jscartAuthor Commented:
Well what's the worst that could happen if the S was left. Is there a hole somewhere?? could they get root super??

for now I'm hand removing S&A.

This server is a fresh install even a new tree. Wonder if the distro is broken I only added patches and no third party stuff yet.
jscartAuthor Commented:
I have the dir list now what??
Leave the A.  S is Supervisor file system rights, which cannot be blocked by IRF.  Default rights for home dir always should include A, so a user can share files with another user.

If you choose to remove A, then you should establish a common, shared directory where users can share files.

The goal of this is to remove altogether the desire or perceived need to set up any peer-to-peer networking at all.  Part and parcel of this concept is making sure that the Windows PCs do not have NetBEUI, and cannot establish Windows File and Print Sharing.
jscartAuthor Commented:
we do have common folders for all depts. But is it really an eveil thing to leave. Is it a security hole? If so how many others haven't noticed this?
Scarry huh?
One of the nightmare scenarios I have worked through a couple of times is admins intentionally granting supervisor rights when troubleshooting a file access issue, and leaving those rights in place.  Supervisor is not a good thing to grant anyone but the admin.  The same concept works in the eDirectory area, where some admins decide to grant users supervisor rights to Root just because it's a quick-and-dirty way to get something to work, rather than taking the time and effort to make it work in a secure fashion.

Every user that has inappropriate rights to any piece of the network, whether it's the directory or a particular server's file system, is another security hole waiting to be exploited.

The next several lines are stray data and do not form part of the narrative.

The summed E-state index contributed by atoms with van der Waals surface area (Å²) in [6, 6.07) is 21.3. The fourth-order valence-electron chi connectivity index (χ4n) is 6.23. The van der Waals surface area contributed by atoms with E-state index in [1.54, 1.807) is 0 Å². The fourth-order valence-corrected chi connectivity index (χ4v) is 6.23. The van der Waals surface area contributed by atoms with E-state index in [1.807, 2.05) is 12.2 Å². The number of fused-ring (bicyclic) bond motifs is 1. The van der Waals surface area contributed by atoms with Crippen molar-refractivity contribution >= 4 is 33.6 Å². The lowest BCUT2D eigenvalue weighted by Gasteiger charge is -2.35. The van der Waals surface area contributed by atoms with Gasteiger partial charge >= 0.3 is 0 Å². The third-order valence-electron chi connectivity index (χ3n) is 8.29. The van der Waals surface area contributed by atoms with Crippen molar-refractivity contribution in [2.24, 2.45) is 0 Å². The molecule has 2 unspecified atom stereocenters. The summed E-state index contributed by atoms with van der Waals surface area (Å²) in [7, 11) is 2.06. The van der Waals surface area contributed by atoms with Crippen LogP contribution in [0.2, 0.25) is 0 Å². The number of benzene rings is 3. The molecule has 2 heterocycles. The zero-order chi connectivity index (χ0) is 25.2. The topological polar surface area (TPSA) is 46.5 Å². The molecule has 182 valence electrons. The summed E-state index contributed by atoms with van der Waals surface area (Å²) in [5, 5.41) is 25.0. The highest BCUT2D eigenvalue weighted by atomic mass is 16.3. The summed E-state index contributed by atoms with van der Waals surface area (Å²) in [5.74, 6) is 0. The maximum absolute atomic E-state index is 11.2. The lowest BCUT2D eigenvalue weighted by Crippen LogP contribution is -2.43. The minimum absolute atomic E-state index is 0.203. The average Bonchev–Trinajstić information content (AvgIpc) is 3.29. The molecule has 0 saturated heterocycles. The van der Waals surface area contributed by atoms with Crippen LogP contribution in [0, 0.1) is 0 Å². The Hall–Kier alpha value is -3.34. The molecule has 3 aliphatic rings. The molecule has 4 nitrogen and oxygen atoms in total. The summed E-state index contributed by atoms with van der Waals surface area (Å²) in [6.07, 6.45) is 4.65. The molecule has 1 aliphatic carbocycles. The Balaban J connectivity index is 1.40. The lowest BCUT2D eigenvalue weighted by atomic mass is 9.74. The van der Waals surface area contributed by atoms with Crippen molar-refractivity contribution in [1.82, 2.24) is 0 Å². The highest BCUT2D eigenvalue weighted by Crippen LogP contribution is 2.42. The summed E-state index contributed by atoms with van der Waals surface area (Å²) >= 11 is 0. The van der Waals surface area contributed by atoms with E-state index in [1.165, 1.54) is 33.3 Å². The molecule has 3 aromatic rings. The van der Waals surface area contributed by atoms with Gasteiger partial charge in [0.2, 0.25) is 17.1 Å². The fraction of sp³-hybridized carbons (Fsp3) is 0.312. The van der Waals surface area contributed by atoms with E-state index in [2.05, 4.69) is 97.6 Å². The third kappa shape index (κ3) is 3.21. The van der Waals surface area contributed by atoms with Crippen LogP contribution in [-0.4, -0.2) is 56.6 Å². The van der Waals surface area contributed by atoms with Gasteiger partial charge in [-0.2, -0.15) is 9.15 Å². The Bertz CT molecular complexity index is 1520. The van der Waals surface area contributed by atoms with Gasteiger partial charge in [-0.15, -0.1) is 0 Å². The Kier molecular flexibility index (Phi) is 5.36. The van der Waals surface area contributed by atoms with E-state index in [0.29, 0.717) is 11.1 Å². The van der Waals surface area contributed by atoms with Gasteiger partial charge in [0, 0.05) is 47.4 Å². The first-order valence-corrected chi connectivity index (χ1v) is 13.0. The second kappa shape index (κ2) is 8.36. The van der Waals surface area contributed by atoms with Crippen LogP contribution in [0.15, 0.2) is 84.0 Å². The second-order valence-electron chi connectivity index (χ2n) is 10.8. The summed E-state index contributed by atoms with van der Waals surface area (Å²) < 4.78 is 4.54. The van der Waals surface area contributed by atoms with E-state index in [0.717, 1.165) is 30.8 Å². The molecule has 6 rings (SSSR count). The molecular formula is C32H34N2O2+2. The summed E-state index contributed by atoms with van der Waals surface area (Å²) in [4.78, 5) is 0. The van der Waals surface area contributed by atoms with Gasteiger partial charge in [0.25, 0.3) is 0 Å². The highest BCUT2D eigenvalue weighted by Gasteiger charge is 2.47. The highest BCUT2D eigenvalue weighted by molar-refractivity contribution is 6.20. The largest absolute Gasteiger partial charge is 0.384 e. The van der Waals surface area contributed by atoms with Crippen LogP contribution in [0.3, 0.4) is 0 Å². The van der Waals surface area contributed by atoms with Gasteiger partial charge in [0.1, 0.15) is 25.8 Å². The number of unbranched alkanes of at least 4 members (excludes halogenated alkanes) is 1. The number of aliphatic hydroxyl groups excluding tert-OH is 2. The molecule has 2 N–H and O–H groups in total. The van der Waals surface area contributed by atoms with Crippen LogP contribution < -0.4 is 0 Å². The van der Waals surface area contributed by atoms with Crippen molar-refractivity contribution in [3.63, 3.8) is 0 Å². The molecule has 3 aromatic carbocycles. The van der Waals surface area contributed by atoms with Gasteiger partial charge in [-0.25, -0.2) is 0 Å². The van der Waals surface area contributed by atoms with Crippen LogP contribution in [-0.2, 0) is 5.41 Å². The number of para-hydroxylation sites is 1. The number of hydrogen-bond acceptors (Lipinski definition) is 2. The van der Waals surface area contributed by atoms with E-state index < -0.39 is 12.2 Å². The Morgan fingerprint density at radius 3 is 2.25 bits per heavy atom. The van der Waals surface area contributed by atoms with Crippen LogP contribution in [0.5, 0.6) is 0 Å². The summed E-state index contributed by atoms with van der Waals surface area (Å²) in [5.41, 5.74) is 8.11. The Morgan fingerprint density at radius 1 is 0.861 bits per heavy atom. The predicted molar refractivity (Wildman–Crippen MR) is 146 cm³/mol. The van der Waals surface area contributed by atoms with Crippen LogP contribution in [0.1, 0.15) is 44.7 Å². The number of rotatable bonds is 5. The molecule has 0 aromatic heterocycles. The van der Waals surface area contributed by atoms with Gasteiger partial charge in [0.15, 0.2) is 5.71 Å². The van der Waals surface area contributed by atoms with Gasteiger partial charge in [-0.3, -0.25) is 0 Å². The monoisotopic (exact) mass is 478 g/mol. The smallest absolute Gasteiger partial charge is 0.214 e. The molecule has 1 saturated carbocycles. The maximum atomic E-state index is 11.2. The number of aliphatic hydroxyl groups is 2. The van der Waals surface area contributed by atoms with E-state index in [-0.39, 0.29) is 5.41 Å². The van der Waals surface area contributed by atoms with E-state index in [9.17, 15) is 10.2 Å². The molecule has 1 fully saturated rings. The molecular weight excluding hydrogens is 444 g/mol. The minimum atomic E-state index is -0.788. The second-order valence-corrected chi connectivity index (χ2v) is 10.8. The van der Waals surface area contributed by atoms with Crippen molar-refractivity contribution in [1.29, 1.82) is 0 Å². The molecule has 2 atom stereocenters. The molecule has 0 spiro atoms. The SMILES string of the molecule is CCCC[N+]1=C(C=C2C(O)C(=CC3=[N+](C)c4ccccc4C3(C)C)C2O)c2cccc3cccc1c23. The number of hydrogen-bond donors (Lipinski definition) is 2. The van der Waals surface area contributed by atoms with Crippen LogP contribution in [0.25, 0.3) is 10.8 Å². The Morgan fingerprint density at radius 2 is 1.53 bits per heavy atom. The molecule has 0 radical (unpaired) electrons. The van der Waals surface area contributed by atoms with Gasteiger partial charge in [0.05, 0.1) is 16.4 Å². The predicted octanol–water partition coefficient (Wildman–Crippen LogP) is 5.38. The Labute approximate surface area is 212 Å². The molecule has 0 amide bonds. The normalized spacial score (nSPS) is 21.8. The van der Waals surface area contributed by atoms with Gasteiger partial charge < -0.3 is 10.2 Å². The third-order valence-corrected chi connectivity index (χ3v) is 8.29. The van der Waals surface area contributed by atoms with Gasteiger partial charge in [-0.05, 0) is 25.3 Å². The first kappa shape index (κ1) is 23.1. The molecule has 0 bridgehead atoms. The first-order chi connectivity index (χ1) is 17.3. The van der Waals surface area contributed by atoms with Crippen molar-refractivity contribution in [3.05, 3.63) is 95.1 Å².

jscartAuthor Commented:
Allrighty then, I totaly agree lazy people shouldn't be admins (nor stupid people) Any more info on this batch file for changing the lot of folders??
Common folders for all depts are not security holes, unless you grant any of the users supervisor rights.
jscartAuthor Commented:
No not the common folder they are great when used right. It's the half @$$ed admining I can't stand.
It is frustrating.  To quote Clinton - I feel your pain.  The difference is, I really do, I'm not just saying it for political advantage.

Are you working through cleanup of a half-assed admin'ed site?  My highly tuned senses detect a touch of bitterness in your last statement... ;)
jscartAuthor Commented:
I was but it's much better after four years. Finally getting things the way they should be. Then this pops up on a fresh NW6 install. What a way to end the week!
Sorry I haven't had a chance to sit down and work out the exact syntax for the batch. It should look something like:

REM Batch file to reset user privs

Kinda tedious to do. There's no really slick way to handle this with the built-in tools.

Its a pain taking over an environment constructed by people who had no business at the server console. I had to do that and it took two solid years, with a lot of help, to clean it up.
jscartAuthor Commented:
PsiCop gets points for the script, he saw the flaw on his system, and he eats chitlins. eeww!! although I've never tried them and never will.

Good show to all and thanks for the help!!
That's short for chitterlings.  Isn't that something disgusting like pig intestines?
jscartAuthor Commented:
Something like that. It's on the same line as PORK RINDS!! Now I have tried them and they are NASTY!!!!!!!!!!!!!!!
Pork rinds isn't bad - they taste kinda like bacon...

The only way I want to eat any kind of animal intestine is when used as a sausage casing.
jscartAuthor Commented:
They don't taste like any kinda bacon I make, or anyone I know makes. There's something else goning on with those things. I think it's just the pig skin, which gets rolled around in you know what. I'm sure that adds to the flavor. Bacon comes from the belly meat under the skin, tastes much better.
Actually, I don't eat chitlins, its just a quaint local turn of phrase. And you're right - NASTY stuff. Nothing like having a plate of food designated as an EPA Superfund site.